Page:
- Associated Press - Tuesday, December 20, 2011

COLUMBUS, OHIO (AP) - Almost a year to the day since NCAA violations came to light, Ohio State will learn its penalties.

Athletic director Gene Smith confirmed to The Associated Press early Tuesday that the NCAA’s committee on infractions would hand down its final sanctions of the Ohio State athletic program at 3 p.m. EST.

The NCAA was set to hold a teleconference at that time.

Five players were suspended last Dec. 23 for the first five games of the 2011 season for accepting cash and tattoos from the owner of a local tattoo parlor. Coach Jim Tressel was subsequently forced to resign for knowing about the violations but not reporting them to his superiors, then playing the athletes throughout the 2010 season despite the risk that they were ineligible.

Based on precedent, Tressel will likely receive a “show-cause” order. That means that any university wishing to hire him will need to go before the NCAA to make a strong case as to why. Any school hiring him could face penalties.

NCAA investigators later uncovered two more violations involving Buckeyes players accepting improper benefits, each time leading to suspensions.

The NCAA tagged Ohio State with a “failure to monitor” charge _ the second-most serious charge it can levy against an institution _ in light of the additional violations.

Ohio State has offered to vacate the 2010 season, return its share of bowl money, go on probation and accept minor recruiting restrictions, costing it five scholarships over the next three years. The NCAA could add to those penalties, possibly piling on more recruiting restrictions or even a bowl ban.

The Buckeyes (6-6) struggled through a year of suspensions and close games under interim coach Luke Fickell. They play Florida on Jan. 2 in the Gator Bowl.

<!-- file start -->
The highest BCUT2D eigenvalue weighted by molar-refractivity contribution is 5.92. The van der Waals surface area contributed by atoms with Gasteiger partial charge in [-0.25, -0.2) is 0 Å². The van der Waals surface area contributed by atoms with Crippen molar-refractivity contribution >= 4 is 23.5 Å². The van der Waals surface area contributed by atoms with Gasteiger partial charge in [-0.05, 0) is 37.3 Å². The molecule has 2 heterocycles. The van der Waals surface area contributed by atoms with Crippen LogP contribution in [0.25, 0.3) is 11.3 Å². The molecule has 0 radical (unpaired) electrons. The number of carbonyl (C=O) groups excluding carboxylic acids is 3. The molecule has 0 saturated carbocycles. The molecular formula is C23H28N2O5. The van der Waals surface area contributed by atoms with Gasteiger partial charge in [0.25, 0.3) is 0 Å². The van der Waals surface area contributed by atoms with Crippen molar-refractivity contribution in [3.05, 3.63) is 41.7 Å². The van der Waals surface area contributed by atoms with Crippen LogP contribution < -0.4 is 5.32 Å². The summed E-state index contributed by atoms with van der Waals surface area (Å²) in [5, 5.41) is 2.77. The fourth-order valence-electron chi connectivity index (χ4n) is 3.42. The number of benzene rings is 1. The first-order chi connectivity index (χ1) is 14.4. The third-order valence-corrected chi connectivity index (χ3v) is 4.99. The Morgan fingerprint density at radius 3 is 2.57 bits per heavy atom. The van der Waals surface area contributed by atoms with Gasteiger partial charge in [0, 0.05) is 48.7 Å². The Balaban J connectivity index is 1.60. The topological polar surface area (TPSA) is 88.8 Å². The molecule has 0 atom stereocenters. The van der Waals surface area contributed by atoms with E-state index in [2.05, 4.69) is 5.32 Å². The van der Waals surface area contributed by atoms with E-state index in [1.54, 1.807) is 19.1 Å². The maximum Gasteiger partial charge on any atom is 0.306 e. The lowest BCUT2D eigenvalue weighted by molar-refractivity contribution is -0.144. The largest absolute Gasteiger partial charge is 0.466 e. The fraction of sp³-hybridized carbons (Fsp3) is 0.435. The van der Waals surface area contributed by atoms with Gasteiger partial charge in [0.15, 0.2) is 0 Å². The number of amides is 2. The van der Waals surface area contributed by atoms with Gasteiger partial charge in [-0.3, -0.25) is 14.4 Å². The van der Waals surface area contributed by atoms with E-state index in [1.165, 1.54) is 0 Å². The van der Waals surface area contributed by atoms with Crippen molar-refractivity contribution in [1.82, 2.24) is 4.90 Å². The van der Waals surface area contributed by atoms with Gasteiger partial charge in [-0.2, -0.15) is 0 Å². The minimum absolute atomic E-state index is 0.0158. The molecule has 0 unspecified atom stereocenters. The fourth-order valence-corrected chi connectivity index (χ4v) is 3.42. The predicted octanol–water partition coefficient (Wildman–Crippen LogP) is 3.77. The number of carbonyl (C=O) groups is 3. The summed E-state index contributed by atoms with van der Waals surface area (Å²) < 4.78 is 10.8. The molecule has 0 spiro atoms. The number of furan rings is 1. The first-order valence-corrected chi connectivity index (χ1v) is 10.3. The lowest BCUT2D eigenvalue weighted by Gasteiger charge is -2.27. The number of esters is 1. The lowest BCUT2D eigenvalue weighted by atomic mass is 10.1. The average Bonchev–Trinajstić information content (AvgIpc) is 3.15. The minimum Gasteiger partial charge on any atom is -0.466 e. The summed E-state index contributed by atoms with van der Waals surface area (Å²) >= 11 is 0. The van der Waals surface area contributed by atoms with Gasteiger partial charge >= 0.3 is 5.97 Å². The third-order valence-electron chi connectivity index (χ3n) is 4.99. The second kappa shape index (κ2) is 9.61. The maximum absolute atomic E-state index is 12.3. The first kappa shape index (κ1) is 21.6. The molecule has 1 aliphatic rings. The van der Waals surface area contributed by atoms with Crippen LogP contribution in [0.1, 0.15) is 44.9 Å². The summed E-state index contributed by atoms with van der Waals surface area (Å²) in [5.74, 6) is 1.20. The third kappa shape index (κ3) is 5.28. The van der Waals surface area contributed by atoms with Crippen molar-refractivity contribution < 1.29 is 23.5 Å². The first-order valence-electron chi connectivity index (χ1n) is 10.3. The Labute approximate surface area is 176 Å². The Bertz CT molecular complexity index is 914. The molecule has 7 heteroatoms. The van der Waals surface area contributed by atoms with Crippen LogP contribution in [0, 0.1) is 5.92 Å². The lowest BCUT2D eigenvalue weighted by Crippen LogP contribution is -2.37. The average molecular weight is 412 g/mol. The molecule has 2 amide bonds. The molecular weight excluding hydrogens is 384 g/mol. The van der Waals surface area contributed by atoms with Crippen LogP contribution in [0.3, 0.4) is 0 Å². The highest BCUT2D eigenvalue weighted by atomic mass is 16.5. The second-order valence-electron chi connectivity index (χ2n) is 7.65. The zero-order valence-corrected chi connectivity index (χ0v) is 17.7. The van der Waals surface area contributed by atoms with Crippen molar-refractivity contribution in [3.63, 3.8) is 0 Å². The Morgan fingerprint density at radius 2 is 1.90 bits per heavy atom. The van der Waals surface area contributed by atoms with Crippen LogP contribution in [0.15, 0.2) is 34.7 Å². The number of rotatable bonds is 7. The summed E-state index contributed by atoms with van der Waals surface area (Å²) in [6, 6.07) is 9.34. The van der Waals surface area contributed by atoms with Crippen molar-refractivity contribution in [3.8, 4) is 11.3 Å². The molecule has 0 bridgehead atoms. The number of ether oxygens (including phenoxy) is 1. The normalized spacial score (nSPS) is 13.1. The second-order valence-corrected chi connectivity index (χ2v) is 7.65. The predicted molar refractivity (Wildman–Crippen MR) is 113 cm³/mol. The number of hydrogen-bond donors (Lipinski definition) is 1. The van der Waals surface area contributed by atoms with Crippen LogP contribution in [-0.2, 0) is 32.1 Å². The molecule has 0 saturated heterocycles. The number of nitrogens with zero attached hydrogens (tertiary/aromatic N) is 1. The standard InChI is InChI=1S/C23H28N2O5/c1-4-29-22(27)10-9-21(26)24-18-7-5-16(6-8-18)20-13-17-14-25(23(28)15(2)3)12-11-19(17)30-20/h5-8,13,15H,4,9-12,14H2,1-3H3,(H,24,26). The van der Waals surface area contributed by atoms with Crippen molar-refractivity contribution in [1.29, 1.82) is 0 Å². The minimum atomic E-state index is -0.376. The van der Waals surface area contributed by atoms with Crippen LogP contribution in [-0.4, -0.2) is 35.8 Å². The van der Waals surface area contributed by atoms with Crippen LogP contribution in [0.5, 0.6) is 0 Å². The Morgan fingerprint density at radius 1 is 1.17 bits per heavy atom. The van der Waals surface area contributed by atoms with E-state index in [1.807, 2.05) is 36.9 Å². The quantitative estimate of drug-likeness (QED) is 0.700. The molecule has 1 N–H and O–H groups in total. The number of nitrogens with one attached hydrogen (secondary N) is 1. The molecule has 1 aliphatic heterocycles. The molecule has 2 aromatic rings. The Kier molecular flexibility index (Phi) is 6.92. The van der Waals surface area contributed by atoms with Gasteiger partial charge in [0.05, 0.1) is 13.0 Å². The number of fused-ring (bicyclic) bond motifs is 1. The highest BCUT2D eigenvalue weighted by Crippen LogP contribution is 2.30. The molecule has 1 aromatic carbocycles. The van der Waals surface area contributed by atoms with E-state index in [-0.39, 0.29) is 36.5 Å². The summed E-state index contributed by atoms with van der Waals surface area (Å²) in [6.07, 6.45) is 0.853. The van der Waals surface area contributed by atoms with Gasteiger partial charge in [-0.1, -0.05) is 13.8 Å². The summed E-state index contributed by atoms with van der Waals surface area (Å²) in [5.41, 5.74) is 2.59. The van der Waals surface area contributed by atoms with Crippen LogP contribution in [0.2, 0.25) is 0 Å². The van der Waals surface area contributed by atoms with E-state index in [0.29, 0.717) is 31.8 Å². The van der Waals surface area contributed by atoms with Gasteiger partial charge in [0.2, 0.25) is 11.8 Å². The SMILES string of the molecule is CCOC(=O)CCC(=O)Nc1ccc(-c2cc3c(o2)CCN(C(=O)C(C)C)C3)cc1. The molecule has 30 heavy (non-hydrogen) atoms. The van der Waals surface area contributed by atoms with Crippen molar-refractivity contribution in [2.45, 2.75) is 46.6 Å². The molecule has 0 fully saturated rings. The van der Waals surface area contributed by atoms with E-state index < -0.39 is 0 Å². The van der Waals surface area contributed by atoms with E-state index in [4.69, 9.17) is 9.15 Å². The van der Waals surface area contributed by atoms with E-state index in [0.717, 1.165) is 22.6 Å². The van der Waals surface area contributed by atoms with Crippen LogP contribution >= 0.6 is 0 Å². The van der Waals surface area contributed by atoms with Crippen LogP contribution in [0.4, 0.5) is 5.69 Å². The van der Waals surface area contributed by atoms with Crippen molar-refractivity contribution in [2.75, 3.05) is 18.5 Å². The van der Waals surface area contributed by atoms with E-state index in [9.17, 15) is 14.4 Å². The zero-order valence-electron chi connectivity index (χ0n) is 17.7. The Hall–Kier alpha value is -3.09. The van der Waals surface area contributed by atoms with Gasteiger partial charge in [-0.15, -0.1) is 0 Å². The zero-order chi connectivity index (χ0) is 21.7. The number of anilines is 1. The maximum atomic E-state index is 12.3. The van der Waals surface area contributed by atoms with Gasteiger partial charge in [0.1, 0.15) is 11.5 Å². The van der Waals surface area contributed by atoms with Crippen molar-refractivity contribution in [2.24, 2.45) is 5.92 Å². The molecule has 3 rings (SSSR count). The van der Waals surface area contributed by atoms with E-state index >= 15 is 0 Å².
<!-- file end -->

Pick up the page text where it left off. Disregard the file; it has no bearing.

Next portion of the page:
Urban Meyer was hired last month as the new head coach. He is not coaching in the bowl game but has been recruiting and hiring staff members.

He was asked Monday whether, after three weeks on the job, he now had a better feel for what the ultimate sanctions might be from the NCAA. He said he was given indications _ but no promises _ that the penalties would not be severe.

“I just did a lot of research. I contacted people outside of Ohio State before I accepted the position and I wanted to hear from some trusted people that I have within the NCAA and other people who dealt directly with the NCAA,” Meyer said. “It came back _ I wouldn’t use the word `assurance,’ because who knows? _ but when you start talking about the overall integrity of the institution, it’s a positive. There were some mistakes made that were serious. I haven’t had any assurance about what’s going to happen.”

Ohio State is considered a repeat offender, since the tattoo problems arose while it was still under probation from violations committed in the men’s basketball program under Jim O’Brien. Smith has long said it would be difficult to predict the final sanctions this time because the repeat violator tag opens the possibility of almost any resolution.

Dennis Thomas, who is commissioner of the Mid-Eastern Athletic Conference and also the chairman of the committee on infractions, was scheduled to participate in the 3 p.m. teleconference along with Greg Sankey, a committee member who is an associate commissioner of the Southeastern Conference.

Ohio State had a hearing before the committee in August then had to face another hearing this fall after new violations were revealed.


Follow Rusty Miller on Twitter: https://www.twitter.com/rustymillerap.

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